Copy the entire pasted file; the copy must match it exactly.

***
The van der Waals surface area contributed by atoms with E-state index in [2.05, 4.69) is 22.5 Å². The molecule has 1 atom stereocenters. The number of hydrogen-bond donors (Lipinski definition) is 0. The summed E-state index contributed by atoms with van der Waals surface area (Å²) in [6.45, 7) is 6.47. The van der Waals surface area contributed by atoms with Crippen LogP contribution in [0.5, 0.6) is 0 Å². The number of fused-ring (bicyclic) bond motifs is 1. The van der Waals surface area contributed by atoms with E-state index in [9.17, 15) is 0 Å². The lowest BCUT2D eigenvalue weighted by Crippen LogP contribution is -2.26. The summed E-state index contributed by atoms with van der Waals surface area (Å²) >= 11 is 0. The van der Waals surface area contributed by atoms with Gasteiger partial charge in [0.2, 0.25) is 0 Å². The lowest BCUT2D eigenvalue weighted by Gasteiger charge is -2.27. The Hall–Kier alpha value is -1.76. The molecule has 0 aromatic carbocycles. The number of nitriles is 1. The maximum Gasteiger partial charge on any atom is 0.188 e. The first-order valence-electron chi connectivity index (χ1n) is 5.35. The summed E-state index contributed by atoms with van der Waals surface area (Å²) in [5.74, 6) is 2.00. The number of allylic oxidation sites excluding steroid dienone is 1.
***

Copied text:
The van der Waals surface area contributed by atoms with E-state index in [2.05, 4.69) is 22.5 Å². The molecule has 1 atom stereocenters. The number of hydrogen-bond donors (Lipinski definition) is 0. The summed E-state index contributed by atoms with van der Waals surface area (Å²) in [6.45, 7) is 6.47. The van der Waals surface area contributed by atoms with Crippen LogP contribution in [0.5, 0.6) is 0 Å². The number of fused-ring (bicyclic) bond motifs is 1. The van der Waals surface area contributed by atoms with E-state index in [9.17, 15) is 0 Å². The lowest BCUT2D eigenvalue weighted by Crippen LogP contribution is -2.26. The summed E-state index contributed by atoms with van der Waals surface area (Å²) >= 11 is 0. The van der Waals surface area contributed by atoms with Gasteiger partial charge in [0.2, 0.25) is 0 Å². The lowest BCUT2D eigenvalue weighted by Gasteiger charge is -2.27. The Hall–Kier alpha value is -1.76. The molecule has 0 aromatic carbocycles. The number of nitriles is 1. The maximum Gasteiger partial charge on any atom is 0.188 e. The first-order valence-electron chi connectivity index (χ1n) is 5.35. The summed E-state index contributed by atoms with van der Waals surface area (Å²) in [5.74, 6) is 2.00. The number of allylic oxidation sites excluding steroid dienone is 1.